Thus Horrocks attempts to rebuild universality by building new products to serve various constituencies and he recognizes, face-on, the challenge of doing so without “dumbing down” the news to attract more people to it. He says:
Recent research we have done shows how different the perspective of this audience is from our traditional approach to news. For instance, they find the professional detachment of BBC presenters and reporters, in the face of human tragedy, baffling. They want our presenters to say things like “your heart goes out to them”.
Well, you could just switch to CNN or hire Ann Curry away from the Today Show.
Our research concluded “Whilst much of university-based education is focussed on teaching the ability to divorce emotion from intellect and argue “both sides of the toss”, to this audience such equivocation would seem not just alien but perverse.”
So should we respond to this and other insights into this audience? I can already hear the anti-dumbing down brigade limbering up for the charge. And I’m fully aware of how resistant our current audience is, for instance, to over-emotional reporting. But isn’t it vital, for instance, to encourage all audiences to be interested in global news stories? If parts of the audience find our approach off-putting don’t we have an obligation to change that approach? Isn’t it more important for a public service news service to try hard to get tough stories to audiences that might otherwise turn away from them?
At the start of his speech, Horrocks rejects the journalism of the lecture, which he confesses he was a part of:
If you scratch some broadcast journalists of my generation you’ll discover, barely skin deep, that the reason some of them went into broadcasting was to tell the audience what to think.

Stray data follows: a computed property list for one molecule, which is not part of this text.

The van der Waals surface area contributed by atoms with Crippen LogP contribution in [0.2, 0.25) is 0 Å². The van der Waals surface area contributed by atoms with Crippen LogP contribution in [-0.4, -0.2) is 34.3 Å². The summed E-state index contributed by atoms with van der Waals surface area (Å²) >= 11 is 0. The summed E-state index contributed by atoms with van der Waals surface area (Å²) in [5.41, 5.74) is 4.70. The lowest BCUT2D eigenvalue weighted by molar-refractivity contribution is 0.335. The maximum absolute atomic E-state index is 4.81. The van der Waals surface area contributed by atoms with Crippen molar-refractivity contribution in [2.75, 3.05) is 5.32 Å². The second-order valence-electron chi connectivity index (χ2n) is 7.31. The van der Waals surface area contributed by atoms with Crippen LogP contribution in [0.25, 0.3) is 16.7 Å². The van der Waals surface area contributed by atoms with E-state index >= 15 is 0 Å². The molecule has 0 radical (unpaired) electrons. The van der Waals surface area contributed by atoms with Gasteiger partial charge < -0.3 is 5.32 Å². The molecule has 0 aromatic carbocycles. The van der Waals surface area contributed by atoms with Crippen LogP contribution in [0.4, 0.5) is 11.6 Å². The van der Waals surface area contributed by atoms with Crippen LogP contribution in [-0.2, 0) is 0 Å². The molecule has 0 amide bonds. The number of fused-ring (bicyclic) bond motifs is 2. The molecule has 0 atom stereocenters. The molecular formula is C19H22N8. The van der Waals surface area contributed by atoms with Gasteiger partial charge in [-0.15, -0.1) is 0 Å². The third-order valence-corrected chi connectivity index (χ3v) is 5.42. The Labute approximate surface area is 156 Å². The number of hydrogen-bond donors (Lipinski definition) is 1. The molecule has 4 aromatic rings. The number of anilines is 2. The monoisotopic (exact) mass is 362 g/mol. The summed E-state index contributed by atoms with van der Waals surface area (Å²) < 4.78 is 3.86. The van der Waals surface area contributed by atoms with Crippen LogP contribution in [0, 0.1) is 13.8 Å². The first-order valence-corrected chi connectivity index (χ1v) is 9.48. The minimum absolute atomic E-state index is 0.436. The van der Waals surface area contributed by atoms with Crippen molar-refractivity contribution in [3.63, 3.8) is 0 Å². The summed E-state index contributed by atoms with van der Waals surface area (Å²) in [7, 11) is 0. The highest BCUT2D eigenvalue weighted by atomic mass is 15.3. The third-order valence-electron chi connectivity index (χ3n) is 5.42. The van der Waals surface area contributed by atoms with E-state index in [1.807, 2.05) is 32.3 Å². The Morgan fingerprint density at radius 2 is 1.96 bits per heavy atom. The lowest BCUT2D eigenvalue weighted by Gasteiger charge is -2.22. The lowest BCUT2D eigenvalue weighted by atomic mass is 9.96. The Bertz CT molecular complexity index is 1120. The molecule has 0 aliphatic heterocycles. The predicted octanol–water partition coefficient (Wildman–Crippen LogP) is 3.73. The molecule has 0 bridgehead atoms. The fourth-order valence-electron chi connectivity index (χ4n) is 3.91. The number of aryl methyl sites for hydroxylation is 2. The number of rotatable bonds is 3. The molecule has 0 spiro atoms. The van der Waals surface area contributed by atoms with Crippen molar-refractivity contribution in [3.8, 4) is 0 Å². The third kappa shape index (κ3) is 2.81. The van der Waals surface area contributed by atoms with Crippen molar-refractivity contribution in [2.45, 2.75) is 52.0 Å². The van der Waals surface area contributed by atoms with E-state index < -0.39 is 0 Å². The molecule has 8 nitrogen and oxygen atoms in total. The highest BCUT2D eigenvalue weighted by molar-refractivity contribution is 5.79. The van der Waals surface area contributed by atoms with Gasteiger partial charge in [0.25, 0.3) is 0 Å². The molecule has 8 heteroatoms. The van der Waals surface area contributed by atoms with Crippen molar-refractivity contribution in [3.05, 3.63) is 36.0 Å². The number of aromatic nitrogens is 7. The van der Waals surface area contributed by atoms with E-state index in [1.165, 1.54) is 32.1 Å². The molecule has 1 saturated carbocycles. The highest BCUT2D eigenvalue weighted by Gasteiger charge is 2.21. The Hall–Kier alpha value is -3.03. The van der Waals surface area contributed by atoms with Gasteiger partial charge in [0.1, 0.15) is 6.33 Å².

Yet he may be replacing that with a journalism of begging: Please come see our news (else we won’t be universal). American news organizations have long been accused of such pandering for the sake of market forces: audience size and advertising. The BBC was supposedly above that because it was supported by government license fees and the near-monopoly it once held in distribution. But if it is to maintain its call to be universal, the BBC must have the audience to prove it. So Horrocks wants to go get that audience where they live. And done properly, there’s nothing wrong with that. It’s called service:
But, above all, this audience wants an agenda that speaks to its concerns. . . . The BBC needs to have a reputation for excellence in its domestic journalism that it rightly has for its foreign, economic, business and political journalism. And that means an unembarrassed embrace of subject areas that have too often been looked down on as too pavement-level or parish-pump. . . . Less frequent rubbish collections that leave unsanitary garbage in the streets, gun crimes that terrorise black communities, rising unemployment partly caused by new immigrants. These stories are real, not sensationalist and we need to tell them with the same vividness we have brought to our foreign reporting. And they need to be told in the accents and through the personalities of reporters that this audience recognises as being closer to their own interests. The days of the BBC talking down to them and trying to tell this audience what to think are over because they can simply switch off or ignore us if we don’t speak to them in their voice.